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Human papillomavirus (HPV) is the most common sexually transmitted infection in the United States and is often acquired soon after onset of sexual activity.1 HPV types 16 and 18 are causally linked to approximately 70% of cervical cancer cases2; HPV 6 and 11 cause 90% of anogenital warts. The quadrivalent human papillomavirus vaccine protects against infection from HPV types 6, 11, 16 and 18.3 It was recommended by the Advisory Committee on Immunization Practices (ACIP) in June 2006 for routine 3-dose vaccination of girls aged 11–12.4 The vaccination series can be initiated by girls beginning at age 9; catch-up vaccination is recommended for girls and young women aged 13–26 who have not been previously vaccinated or who have not completed the full series. In 2009, the ACIP made similar recommendations for the bivalent HPV vaccine, which protects against infection from HPV types 16 and 18.5 The target age for HPV vaccination is 11–12 years to ensure protection at an earlier age, prior to sexual debut.4
Monitoring HPV vaccine uptake allows public health practitioners to identify unvaccinated populations and to develop targeted interventions to increase vaccine coverage. Depending on uptake patterns, HPV vaccine has the potential to reduce existing disparities in cervical cancer, including a higher incidence and mortality among blacks, Hispanics, women of limited income, and women who do not access cervical cancer screening.6–8 Although several analyses have examined HPV vaccine coverage in the United States, most are limited surveys9–18, with few that are national in scope.15, 19, 20 In this study, we use the National Health Interview Survey (NHIS) to (1) examine quadrivalent HPV vaccine uptake 1–2 years after vaccine licensure among preadolescent and adolescent girls in the United States, (2) identify sociodemographic factors and preventive health behaviors associated with vaccine uptake, and (3) describe parental reasons for not intending to have their daughter vaccinated. We hypothesize that older girls are more likely to be vaccinated against HPV than younger girls. Our study along with the accompanying paper by Anhang Price, et al provides a comprehensive examination of national HPV vaccine uptake for females 9 to 26 years old, the full age range for which the vaccine is recommended.21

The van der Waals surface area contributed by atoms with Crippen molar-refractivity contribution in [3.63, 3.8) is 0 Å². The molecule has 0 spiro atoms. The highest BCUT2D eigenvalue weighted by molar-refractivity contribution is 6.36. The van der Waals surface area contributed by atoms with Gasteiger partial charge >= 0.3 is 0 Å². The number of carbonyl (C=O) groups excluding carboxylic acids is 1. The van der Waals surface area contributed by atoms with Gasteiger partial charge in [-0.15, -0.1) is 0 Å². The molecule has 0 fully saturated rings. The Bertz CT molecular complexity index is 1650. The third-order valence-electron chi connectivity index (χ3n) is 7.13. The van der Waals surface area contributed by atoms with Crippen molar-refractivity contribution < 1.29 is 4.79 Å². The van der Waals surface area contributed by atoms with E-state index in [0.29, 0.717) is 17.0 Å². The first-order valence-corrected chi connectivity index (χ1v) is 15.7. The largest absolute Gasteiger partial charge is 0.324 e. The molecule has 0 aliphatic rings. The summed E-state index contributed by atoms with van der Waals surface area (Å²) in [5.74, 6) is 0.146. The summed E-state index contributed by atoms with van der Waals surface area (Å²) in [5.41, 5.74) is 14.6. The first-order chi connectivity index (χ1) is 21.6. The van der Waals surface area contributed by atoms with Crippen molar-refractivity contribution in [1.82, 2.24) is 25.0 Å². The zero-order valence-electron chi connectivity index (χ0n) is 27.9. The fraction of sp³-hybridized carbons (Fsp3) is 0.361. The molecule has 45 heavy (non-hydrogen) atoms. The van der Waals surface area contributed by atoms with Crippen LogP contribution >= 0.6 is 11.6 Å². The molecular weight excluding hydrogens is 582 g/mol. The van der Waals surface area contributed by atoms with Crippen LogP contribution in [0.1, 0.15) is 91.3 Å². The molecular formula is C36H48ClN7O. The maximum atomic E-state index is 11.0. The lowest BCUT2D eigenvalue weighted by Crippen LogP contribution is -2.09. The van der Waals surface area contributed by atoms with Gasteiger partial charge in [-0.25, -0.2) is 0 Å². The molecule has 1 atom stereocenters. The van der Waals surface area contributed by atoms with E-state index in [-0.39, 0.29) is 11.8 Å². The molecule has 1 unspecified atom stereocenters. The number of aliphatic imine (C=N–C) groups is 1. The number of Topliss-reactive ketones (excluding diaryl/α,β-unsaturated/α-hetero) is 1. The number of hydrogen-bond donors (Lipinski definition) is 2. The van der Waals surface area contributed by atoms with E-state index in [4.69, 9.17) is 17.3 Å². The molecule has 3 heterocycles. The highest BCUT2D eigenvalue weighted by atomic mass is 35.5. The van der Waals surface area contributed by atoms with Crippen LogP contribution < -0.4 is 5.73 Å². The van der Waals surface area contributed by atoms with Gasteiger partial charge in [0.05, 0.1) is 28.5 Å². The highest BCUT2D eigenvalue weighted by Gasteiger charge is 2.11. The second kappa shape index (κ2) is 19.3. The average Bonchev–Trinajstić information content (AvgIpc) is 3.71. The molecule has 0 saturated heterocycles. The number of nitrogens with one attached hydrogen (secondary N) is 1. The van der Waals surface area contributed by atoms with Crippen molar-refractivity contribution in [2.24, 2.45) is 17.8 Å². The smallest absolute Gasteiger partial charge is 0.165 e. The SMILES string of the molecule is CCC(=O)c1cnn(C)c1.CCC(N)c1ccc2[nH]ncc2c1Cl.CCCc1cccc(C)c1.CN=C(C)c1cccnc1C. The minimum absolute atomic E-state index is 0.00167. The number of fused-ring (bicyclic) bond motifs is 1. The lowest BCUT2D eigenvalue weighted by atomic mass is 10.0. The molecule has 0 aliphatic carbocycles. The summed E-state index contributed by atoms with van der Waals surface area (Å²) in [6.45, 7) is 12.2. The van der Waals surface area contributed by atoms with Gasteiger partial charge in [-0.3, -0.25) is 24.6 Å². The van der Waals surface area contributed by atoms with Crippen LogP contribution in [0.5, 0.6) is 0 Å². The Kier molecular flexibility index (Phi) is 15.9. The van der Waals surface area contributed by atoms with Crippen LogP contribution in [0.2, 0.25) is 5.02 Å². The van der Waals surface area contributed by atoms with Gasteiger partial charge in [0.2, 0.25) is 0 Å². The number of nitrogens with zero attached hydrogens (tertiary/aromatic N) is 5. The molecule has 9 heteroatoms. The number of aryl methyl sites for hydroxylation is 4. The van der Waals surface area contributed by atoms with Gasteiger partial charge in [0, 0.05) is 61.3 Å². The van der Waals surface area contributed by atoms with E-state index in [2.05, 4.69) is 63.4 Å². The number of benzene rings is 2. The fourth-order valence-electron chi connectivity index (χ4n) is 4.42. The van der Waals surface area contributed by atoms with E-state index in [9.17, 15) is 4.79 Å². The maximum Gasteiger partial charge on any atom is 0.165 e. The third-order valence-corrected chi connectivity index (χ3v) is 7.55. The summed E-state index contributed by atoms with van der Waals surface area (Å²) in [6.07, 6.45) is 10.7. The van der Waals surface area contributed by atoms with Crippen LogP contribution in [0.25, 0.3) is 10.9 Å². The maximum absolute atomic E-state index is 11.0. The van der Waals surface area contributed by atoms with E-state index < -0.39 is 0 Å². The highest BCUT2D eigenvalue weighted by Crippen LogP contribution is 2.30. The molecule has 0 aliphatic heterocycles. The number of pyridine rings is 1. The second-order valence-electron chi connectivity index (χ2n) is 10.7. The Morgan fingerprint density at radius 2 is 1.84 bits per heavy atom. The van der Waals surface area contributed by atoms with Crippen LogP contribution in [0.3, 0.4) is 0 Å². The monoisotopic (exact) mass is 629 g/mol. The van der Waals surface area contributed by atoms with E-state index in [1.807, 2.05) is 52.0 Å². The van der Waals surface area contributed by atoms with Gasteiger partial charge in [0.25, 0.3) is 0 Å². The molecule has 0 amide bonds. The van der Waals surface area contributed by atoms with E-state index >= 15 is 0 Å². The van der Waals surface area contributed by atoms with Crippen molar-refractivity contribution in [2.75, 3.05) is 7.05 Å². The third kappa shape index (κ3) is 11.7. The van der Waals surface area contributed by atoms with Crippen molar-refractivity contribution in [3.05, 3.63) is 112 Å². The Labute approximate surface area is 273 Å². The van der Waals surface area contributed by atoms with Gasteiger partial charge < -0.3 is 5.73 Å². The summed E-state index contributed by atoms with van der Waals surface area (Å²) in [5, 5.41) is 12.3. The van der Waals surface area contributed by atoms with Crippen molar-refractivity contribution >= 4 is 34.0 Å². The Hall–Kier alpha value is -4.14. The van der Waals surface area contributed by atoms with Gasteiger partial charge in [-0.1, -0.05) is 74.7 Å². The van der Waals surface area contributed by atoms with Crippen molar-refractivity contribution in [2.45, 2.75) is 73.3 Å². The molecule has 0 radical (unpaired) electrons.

The NHIS is an annual multi-purpose in-person health survey of the U.S. civilian, noninstitutionalized population conducted by the National Center for Health Statistics (NCHS) of the Centers for Disease Control and Prevention (CDC). The sampling strategy uses a multistage area probability design and oversamples for black, Hispanic, and Asian populations. From each family, one sample adult and one sample child (<18 years) are randomly selected. In the NHIS Child Module, sample children do not self-report; instead a parent or parent proxy answers questions on the sample child’s behalf. Details on survey design are available elsewhere. 22 The 2008 NHIS child supplement was administered continuously from January to December and included a sample of 8815 children younger than 18. The response rate for the 2008 child module was 72.3%. The HPV questions were administered to all families with girls aged 8–17. We restricted our analysis to 2205 parents or parent proxies of girls aged 9–17 who were age-eligible for HPV vaccination at the time of the survey. 4 The vast majority of respondents (93.1%) were parents.